Donate to RNS

Pope’s new book speaks to COVID crisis and beyond

The pope says that the pandemic has produced true martyrs but also malefactors who have preyed on the suffering of others.

Pope Francis waves at the end of his Angelus noon prayer from the window of his studio overlooking St. Peter's Square, at the Vatican, Oct. 25, 2020. (AP Photo/Alessandra Tarantino)

(RNS) — Pope Francis agrees with former Chicago mayor and Obama administration aide Rahm Emanuel that a crisis is a terrible thing to waste. But while Emanuel sees crises as political opportunities, Francis sees them as spiritual challenges.

“The basic rule of a crisis is that you don’t come out of it the same,” explains Francis in “Let Us Dream: The Path to a Better Future,” his new book released December 1. “If you get through it, you come out better or worse, but never the same.”

In a crisis, the pope writes, “you reveal your own heart: how solid it is, how merciful, how big or small.”

The COVID-19 “crisis has called forth in some a new courage and compassion,” he writes. Some “have responded with the desire to reimagine our world; others have come to the aid of those in need in concrete ways that can transform our neighbor’s suffering.”

According to Francis, the pandemic has produced martyrs, “men and women who have laid down their lives in service to those most in need.” But it has also exposed usurers and payday lenders who have preyed on the suffering of others.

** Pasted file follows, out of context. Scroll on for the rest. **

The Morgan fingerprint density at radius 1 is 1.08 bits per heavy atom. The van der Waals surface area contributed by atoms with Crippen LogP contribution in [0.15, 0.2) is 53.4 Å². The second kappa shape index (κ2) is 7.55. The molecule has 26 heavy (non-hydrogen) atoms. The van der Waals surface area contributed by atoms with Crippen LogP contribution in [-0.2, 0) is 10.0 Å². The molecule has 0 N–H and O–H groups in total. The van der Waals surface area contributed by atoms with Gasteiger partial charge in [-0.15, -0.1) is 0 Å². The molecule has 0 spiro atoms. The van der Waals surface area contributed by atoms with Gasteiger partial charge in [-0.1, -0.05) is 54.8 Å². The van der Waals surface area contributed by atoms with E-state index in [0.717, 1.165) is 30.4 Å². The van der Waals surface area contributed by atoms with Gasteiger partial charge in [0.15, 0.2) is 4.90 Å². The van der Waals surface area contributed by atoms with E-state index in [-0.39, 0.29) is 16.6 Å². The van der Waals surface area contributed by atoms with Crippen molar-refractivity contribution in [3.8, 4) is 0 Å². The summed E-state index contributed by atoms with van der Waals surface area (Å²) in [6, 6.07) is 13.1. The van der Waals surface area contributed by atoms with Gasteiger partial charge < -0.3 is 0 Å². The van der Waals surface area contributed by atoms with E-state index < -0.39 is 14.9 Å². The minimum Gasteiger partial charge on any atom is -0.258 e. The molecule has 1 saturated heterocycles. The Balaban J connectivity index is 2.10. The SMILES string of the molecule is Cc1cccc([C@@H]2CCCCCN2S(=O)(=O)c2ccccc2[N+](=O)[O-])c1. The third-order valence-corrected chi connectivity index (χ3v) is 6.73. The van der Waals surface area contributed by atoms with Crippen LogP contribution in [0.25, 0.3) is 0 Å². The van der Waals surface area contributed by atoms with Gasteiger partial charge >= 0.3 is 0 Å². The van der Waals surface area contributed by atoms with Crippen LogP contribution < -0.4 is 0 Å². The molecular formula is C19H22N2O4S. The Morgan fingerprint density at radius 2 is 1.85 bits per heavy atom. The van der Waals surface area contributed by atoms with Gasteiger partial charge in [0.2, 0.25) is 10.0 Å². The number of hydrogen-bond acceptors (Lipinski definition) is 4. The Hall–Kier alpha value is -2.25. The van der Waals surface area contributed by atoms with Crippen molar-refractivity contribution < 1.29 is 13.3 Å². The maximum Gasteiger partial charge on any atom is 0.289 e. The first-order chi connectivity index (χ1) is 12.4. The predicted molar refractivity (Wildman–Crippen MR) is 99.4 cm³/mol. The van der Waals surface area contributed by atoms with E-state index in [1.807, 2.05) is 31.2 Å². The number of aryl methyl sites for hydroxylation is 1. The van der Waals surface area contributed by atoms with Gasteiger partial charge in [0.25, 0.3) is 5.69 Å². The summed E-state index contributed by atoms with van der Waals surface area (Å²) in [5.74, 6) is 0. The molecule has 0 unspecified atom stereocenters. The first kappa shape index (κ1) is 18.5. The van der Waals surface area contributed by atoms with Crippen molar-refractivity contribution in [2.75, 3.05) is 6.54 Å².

It is not only individuals who are tested by the COVID crisis, but governments who have to choose: “What matters more: to take care of people or keep the financial system going?” the pope asks. “Do we look after people, or sacrifice them for the sake of the stock market?”

Francis notes that the pandemic is not the only crisis facing the world. There are “a thousand other crises that are just as dire,” such as “wars scattered across different parts of the world; of the production and trade in weapons; of the hundreds of thousands of refugees fleeing poverty, hunger, and lack of opportunity; of climate change.”

“Let Us Dream: The Path to a Better Future” by Pope Francis. Courtesy image

But Francis does not want the world to “return to the false securities of the political and economic systems we had before the crisis.”

He argues that “it is an illusion to think that we can go back to where we were. Attempts at restoration always take us down a dead-end street.”

Rather, “this is a moment to dream big, to rethink our priorities — what we value, what we want, what we seek.”

That dreaming, he writes, requires us to “slow down, take stock, and design better ways of living together on this earth.”

Francis is convinced that this must lead to “a politics that can integrate and dialogue with the poor, the excluded, and the vulnerable, that gives people a say in the decisions that impact their lives.”

The economy is at the heart of this effort. “We must redesign the economy so that it can offer every person access to a dignified existence while protecting and regenerating the natural world.”